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Another One? Seasalt Cornwall Victim of Online Scam

Seasalt Cornwall Scam

Key Statement

While there are many victims in this case, Seasalt Cornwall is also a victim of their success.

Seasalt Cornwall is not behind the scammers and has no affiliation. However, their situation should be used for educational purposes to prevent more people from falling victim to this type of scam.

The company has issued a statement and is doing everything possible to ensure everything is taken down as soon as possible.


 

The Seasalt Cornwall Scam involves fraudsters creating fake social media ads and websites that offer enormous discounts on Seasalt Cornwall products. These scams lure shoppers with promises of up to 90% off on items like coats and dresses. Unfortunately, once you make a purchase, you never receive the items, and your money is gone.

Fake Social Media Ads:
Scammers post ads on platforms like Facebook, Instagram, and TikTok. These ads use official Seasalt Cornwall branding and showcase products at unbelievably low prices, such as £29 for a coat.

Fraudulent Websites:
Clicking these ads redirects you to a fake website that looks very similar to the official Seasalt Cornwall site. These sites use the Seasalt logo, images, and branding to appear legitimate. The difference? The domain. Their scammers have purchased a domain similar, spelling ‘Cornwall’ ‘Cornwall’ – which can be deceiving if you’re not paying attention.

Payment Collection:
On these fraudulent websites, you can add items to your cart and enter your payment information. However, after you complete your purchase, you receive no confirmation email or shipping updates. The scammers simply take your money and vanish.

Why people fell for the Seasalt Cornwall Scam

The Seasalt Cornwall Scam is effective because it leverages high-quality branding and professional-looking websites to appear authentic. The combination of deeply discounted prices and urgent, enticing slogans like “Warehouse Clearance Sale!” or “Store Closing Sale – All Items 90% Off!” convinces shoppers they are getting an incredible deal. This deception can fool even the most tech-savvy individuals if they are not careful.

But as mentioned, one of the main factors on a site that is still live today (22/05/24) spells Cornwall, Cornwoll. This can be very deceiving if you’re not paying full attention. The same applies at the payment section, where it said ‘Seasalts’ not ‘Seasalt’, as reported on a forum (see below).

However, we always follow the saying that if it’s too good to be true, it probably is. This is another one of those situations.

The company have since commented on the situation.

“We are taking this situation extremely seriously and we are carrying out every possible action to get these sites reported and removed. We have a specific process in place for dealing with this that includes reporting the sites to relevant authorities and third parties to have them taken down.”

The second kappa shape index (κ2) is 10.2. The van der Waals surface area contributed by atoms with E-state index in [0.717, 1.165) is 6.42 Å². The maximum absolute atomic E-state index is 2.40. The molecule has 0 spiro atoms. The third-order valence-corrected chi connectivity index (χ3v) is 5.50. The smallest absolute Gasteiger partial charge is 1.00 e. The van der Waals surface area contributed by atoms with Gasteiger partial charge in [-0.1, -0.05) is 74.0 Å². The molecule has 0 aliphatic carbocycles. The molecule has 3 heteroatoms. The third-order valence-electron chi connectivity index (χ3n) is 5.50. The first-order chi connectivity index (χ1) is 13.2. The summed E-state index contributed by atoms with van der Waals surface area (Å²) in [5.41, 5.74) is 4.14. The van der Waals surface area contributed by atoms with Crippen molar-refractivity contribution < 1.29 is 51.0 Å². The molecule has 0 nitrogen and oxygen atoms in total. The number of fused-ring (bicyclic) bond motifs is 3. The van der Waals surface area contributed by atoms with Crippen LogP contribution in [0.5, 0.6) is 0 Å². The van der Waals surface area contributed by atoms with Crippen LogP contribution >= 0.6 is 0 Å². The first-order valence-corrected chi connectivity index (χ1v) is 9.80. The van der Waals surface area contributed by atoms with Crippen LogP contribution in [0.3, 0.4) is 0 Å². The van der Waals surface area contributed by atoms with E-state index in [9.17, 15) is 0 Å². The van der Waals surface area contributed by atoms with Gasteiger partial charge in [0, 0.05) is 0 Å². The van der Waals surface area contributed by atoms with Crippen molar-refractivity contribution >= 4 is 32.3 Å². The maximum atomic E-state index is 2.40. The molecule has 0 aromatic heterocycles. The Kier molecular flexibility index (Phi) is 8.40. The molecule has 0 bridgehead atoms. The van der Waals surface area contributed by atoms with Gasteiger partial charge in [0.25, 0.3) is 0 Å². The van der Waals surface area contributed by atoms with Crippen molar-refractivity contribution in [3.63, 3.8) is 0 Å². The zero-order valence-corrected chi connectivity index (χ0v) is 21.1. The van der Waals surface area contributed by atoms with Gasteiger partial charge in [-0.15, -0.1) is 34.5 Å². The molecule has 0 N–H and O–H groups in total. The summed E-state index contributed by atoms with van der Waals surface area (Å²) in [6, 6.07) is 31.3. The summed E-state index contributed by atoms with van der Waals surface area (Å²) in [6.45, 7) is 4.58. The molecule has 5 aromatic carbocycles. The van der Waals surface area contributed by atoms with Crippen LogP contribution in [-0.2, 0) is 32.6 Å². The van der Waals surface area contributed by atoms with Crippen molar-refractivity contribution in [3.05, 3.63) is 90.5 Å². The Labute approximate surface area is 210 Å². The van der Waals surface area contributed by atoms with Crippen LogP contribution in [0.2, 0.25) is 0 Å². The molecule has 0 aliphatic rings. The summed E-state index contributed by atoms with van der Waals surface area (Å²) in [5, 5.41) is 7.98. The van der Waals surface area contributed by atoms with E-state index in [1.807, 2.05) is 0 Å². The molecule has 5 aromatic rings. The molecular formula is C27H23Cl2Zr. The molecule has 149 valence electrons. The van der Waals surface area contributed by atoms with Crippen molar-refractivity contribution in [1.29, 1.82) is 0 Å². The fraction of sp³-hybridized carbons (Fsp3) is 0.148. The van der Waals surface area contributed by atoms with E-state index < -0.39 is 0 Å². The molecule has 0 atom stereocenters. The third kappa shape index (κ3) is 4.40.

[Quote reported by Falmouth Packet]

Seasalt Cornwall Scam [Mumsnet]
A user on a forum talking about falling for the Seasalt Cornwall Scam

How to Avoid Falling for These Scams

Be Skeptical of Unrealistic Discounts:
If a deal seems too good to be true, it probably is. Seasalt Cornwall offers discounts, but 90% off across the board is unrealistic.

Check Website Quality:
Look for red flags such as low-quality, distorted, or watermarked images, misspellings, and unusual domain names (e.g., .top, .shop).

Verify Contact Information:
Legitimate sites will have detailed contact information, including a customer service number, email, and physical address. Fake sites often lack these details or provide non-working contact info.

Use Secure Payment Methods:
Always use a credit card or a secure payment service like PayPal. Avoid bank transfers, as they offer less protection against fraud.

Research:
Before purchasing, check multiple reviews and verify the site’s authenticity. Look for reviews that mention whether customers received their orders and the quality of the items.

Watch for the URL:
Once again, scammers have taken advantage of people’s trusting nature by creating a domain similar to the brand. Always be on alert when shopping online.

What to do if you've been scammed

Act Quickly:
Contact your credit card provider immediately to report the fraudulent charges. The sooner you dispute the charges, the better your chances of getting a refund.

Notify Your Bank:
If you used a debit card, inform your bank about the fraud. Although debit cards offer less protection than credit cards, your bank may still be able to help.

Report the Scam:
Inform social media platforms like Facebook and TrustPilot about the scam to get the fraudulent accounts deactivated.

Monitor Your Accounts:
Keep an eye on your bank and credit card statements for any suspicious activity.

Avoid Recovery Scams:
Be wary of anyone claiming they can recover your money for a fee. Legitimate investigators do not ask for upfront payments.

Adjust Privacy Settings:
Be cautious about ad interactions and reduce the visibility of your future social media posts to avoid further targeting.

How Businesses Can Better Prevent Scams

To protect your brand from being used in scams:

Purchase Multiple Domain Variations:
Secure variations of your URL, such as .net, .com, .co.uk, .io, ai.

That said, as per this scenario, it’s now worth considering other domain variants of your brand – e.g – excellense-it.co.uk, rather than just excellence-it.co.uk

Monitor Online Presence:
Regularly check for any unauthorised use of your branding and report fraudulent sites or ads.

Educate Customers:
Inform your customers about where to find legitimate deals and how to recognise official communications from your company.

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